The Children

The children state theatre 2024State Theatre Company South Australia. Dunstan Playhouse. 6 Feb 2024


Post Fukushima, the monstrous possibilities of tidal waves versus nuclear power stations have lurked in our minds.


Such a nuclear disaster is backdrop to Lucy Kirkwood’s play, The Children.

It pits the responsibility of one generation for another: our children inheriting the consequences of our eras.


To that end, retired nuclear physicists Robin and Hazel live on in the exclusion zone of the devastated nuclear power plant that they helped to build. Robin uses his radiation detector as he brings in objects from the danger zone wherein his cows still reside with undrinkable milk. Electricity comes and goes in brown-out schedules as the couple pursue their retirement domestica, Hazel using yoga as her health regime and Robin concocting potent home-made wines. Then, their former friend and colleague, Rose, turns up out of the blue and a tangle of old loose ends begins to untwine.


Kirkwood’s script is quite dense but, with Corey McMahon’s light directorial touch and the consummate skills of three seasoned actors, it delivers from the darkness of its predicament a sense of human vivacity and the power of love.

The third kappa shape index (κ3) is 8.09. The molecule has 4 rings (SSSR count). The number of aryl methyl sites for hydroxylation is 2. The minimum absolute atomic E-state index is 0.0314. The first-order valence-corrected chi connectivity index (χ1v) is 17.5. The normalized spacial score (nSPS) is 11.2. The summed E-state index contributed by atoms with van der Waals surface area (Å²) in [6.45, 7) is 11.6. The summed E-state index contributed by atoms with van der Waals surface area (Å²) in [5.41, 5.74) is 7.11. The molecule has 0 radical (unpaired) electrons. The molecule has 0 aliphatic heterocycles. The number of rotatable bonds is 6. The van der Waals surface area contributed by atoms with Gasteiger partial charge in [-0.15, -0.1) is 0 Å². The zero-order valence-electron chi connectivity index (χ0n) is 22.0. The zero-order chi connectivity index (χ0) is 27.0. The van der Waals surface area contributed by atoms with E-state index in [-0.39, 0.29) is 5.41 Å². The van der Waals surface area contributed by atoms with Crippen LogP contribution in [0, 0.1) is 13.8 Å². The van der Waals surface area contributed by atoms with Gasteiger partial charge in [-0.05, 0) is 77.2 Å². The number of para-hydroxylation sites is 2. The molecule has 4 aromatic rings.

One may describe it as a dystopian kitchen sink drama since it is set in a well-used kitchen which dominates designer Victoria Lamb’s weathered country house interior. Nic Mollison complements this atmosphere of fatalistic resolution with a canny lighting plot featuring candlelight and a bright fresh-air back door by which the visitor, Rose, sits to smoke. The unpredictability of electricity is nigh on another character in the play.


Oddly, the characters are not inherently likeable. They reveal loads of emotional baggage and personal agendas and the audience’s attachment to them swings with the rise and fall of their interactions. This, of course, is one of the strengths of the play. For almost two unbroken hours, one is engaged and expectant. And it does not disappoint.


Three stars dominate the stage. Genevieve Mooy is Hazel, the extrovert, a grandmother dithering in a life of brave denial. She is strident, quirky, and oft-times gorgeously funny. Tina Bursill is the visitor, Rose, delivered impeccably as cool, calculating, patient, and duplicitous. Terence Crawford plays Robin, Hazel’s adoring and/or long-suffering spouse who perchance weaponises his alcohol to mute the reality of their predicament. All three actors bring a credible complexity of dimensions to their characters, but Crawford’s is the tour-de force performance.


Samela Harris


When: 6 to 17 Feb

Where: Dunstan Playhouse